2. Energy Economics and Life Cycle Cost Analysis Program for Building HVAC Systems (LIFE CYCLE COST = LCC). This program takes user furnished monthly utility demands and consumptions of from one to fifteen alternatives retrofit considerations along with other cost data. If two are more alternatives are input, program yields incremental values of cash flow, rates of return, simple and discounted pay back, life cycle cost discount cash flow and other economic evaluation parameters. These parameters are calculated consistent with the methodology used by DOE and with the depreciation and discounting methodologies commonly used in private industry.

Input requirements includes: (1) annual utility, building or investment escalation rates for each separate type of: utility, labor, material, or floor space cost, discount and interest rate. These rates are input separately, each in the form of third order polynomials to yield constant, linear, second order, etc. – i.e. rates changes with time for each data set; (2) monthly utility-demand values complete with utility-demand billing scheme or annual utility costs (categories include electricity, natural gas, steam, water or diesel fuel), (3) building life; (4) if applicable, private sector tax data to include corporate tax rate, first year bonus depreciation, depreciation method (straight line, sum of years digits, declining balance) and investment tax credit; (5) equipment cost data to include initial cost, life, loan life, salvage value, overhaul period, material and equipment costs, annual mainten­ance labor and equipment cost; and (6) cost of floor space.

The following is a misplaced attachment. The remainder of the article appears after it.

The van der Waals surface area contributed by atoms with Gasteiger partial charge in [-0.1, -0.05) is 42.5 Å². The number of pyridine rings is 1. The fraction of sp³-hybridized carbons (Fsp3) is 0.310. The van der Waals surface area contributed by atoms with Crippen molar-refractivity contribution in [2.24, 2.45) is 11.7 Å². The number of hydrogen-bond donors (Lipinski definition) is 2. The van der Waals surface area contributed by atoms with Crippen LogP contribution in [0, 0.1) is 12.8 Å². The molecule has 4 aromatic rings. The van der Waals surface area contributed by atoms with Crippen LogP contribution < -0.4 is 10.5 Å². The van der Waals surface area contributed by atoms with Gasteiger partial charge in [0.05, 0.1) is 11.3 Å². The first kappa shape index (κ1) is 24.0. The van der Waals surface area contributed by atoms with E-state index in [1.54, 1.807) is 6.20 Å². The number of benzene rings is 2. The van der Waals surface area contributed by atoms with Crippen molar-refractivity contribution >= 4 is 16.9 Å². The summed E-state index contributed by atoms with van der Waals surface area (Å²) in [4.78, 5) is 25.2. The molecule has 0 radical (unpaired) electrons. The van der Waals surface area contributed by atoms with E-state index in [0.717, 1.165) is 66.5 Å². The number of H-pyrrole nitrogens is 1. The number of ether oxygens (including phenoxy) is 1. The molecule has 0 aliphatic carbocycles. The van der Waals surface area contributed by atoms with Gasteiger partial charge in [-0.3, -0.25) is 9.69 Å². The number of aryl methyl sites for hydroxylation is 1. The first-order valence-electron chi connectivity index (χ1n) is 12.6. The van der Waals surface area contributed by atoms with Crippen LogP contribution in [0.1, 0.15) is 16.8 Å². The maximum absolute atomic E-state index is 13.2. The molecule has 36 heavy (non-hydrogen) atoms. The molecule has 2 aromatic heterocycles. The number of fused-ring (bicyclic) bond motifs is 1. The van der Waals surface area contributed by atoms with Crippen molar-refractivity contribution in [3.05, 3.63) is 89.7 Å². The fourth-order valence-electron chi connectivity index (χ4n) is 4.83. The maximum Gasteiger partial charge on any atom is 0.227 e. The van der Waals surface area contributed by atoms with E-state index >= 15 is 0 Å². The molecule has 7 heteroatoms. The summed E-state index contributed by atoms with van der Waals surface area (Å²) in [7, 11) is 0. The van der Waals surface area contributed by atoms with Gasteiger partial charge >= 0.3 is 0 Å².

Program output includes: (1) title page, (2) escalation rates for each year, (3) energy and demand rate schedule and scheme, (4) monthly and annual utility costs by type (demand, consumption, tax, fuel adjustment, etc.), (5) equipment cost and present worth of the cost to include first cost, salvage value, annual operating cost, periodic replacement or overhaul cost to include escalations of such by replacement period; loan value, balance and present worth of interest by equip­ment type; (6) cash flow and present worth of cash flow by case to include incremental values relative to base case, (7) incremental rates of return, and (8) life cycle costs. When applied to private sector funding considerations, items 6, 7, 8 and 9 to reflect depreciation, investment tax and other type private sector funding considerations.

The results of this program only have meaning when cost escalation rates can be projected on a stable basis. With erratic and unpredictable costs such as have recently been observed, the results of the program are meaningless.

 

  1. Psychro – This computer program initially written in FORTRAN and titled “Psychrometric Subroutine Uses ASHRAE Algorithms,”waspublished by Tseng-Yao Sun in the September 1971 issue of Heating/Piping/Air Conditioning. It has seen been re-written, first in Basic then in VB.net with the psychometric solution algorithm replaced with a better and more comprehensive psychometric algorithm provide by George Walton, NTIS. With input of dry bulb temperature and barometric pressure and one other property such as wet bulb, the subroutine returns all other moist air properties.